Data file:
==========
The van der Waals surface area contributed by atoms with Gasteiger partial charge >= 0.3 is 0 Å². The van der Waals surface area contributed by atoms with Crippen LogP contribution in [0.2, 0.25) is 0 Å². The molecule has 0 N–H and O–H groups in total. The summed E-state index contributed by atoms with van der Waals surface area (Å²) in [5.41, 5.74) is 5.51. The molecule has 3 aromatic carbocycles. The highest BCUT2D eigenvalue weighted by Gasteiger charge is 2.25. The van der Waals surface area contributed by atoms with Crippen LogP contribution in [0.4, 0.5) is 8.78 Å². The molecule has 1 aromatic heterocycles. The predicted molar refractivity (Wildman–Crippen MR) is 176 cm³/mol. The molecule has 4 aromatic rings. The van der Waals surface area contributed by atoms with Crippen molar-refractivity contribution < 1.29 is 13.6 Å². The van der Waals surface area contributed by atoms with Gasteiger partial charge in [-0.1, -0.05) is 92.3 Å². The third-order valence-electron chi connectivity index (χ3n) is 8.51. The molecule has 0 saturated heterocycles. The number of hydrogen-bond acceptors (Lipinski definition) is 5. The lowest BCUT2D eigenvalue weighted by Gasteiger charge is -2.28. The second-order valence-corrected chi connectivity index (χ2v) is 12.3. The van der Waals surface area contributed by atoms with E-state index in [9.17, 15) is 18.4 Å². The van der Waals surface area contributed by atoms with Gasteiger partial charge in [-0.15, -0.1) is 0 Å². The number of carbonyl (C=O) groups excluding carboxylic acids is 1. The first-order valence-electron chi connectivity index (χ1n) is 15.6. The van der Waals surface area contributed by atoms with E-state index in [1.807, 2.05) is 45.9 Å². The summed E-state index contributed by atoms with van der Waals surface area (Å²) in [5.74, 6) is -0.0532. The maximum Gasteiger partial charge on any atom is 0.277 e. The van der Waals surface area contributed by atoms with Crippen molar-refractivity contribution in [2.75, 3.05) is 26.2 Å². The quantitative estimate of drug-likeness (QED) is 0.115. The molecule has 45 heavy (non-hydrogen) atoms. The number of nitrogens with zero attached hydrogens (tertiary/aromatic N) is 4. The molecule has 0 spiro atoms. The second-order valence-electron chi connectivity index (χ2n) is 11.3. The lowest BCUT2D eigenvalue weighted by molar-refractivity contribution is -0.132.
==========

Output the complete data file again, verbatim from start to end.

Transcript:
The van der Waals surface area contributed by atoms with Gasteiger partial charge >= 0.3 is 0 Å². The van der Waals surface area contributed by atoms with Crippen LogP contribution in [0.2, 0.25) is 0 Å². The molecule has 0 N–H and O–H groups in total. The summed E-state index contributed by atoms with van der Waals surface area (Å²) in [5.41, 5.74) is 5.51. The molecule has 3 aromatic carbocycles. The highest BCUT2D eigenvalue weighted by Gasteiger charge is 2.25. The van der Waals surface area contributed by atoms with Crippen LogP contribution in [0.4, 0.5) is 8.78 Å². The molecule has 1 aromatic heterocycles. The predicted molar refractivity (Wildman–Crippen MR) is 176 cm³/mol. The molecule has 4 aromatic rings. The van der Waals surface area contributed by atoms with Crippen molar-refractivity contribution < 1.29 is 13.6 Å². The van der Waals surface area contributed by atoms with Gasteiger partial charge in [-0.1, -0.05) is 92.3 Å². The third-order valence-electron chi connectivity index (χ3n) is 8.51. The molecule has 0 saturated heterocycles. The number of hydrogen-bond acceptors (Lipinski definition) is 5. The lowest BCUT2D eigenvalue weighted by Gasteiger charge is -2.28. The second-order valence-corrected chi connectivity index (χ2v) is 12.3. The van der Waals surface area contributed by atoms with E-state index in [9.17, 15) is 18.4 Å². The van der Waals surface area contributed by atoms with Gasteiger partial charge in [-0.15, -0.1) is 0 Å². The number of carbonyl (C=O) groups excluding carboxylic acids is 1. The first-order valence-electron chi connectivity index (χ1n) is 15.6. The van der Waals surface area contributed by atoms with E-state index in [1.807, 2.05) is 45.9 Å². The summed E-state index contributed by atoms with van der Waals surface area (Å²) in [5.74, 6) is -0.0532. The maximum Gasteiger partial charge on any atom is 0.277 e. The van der Waals surface area contributed by atoms with Crippen molar-refractivity contribution in [2.75, 3.05) is 26.2 Å². The quantitative estimate of drug-likeness (QED) is 0.115. The molecule has 45 heavy (non-hydrogen) atoms. The number of nitrogens with zero attached hydrogens (tertiary/aromatic N) is 4. The molecule has 0 spiro atoms. The second-order valence-electron chi connectivity index (χ2n) is 11.3. The lowest BCUT2D eigenvalue weighted by molar-refractivity contribution is -0.132.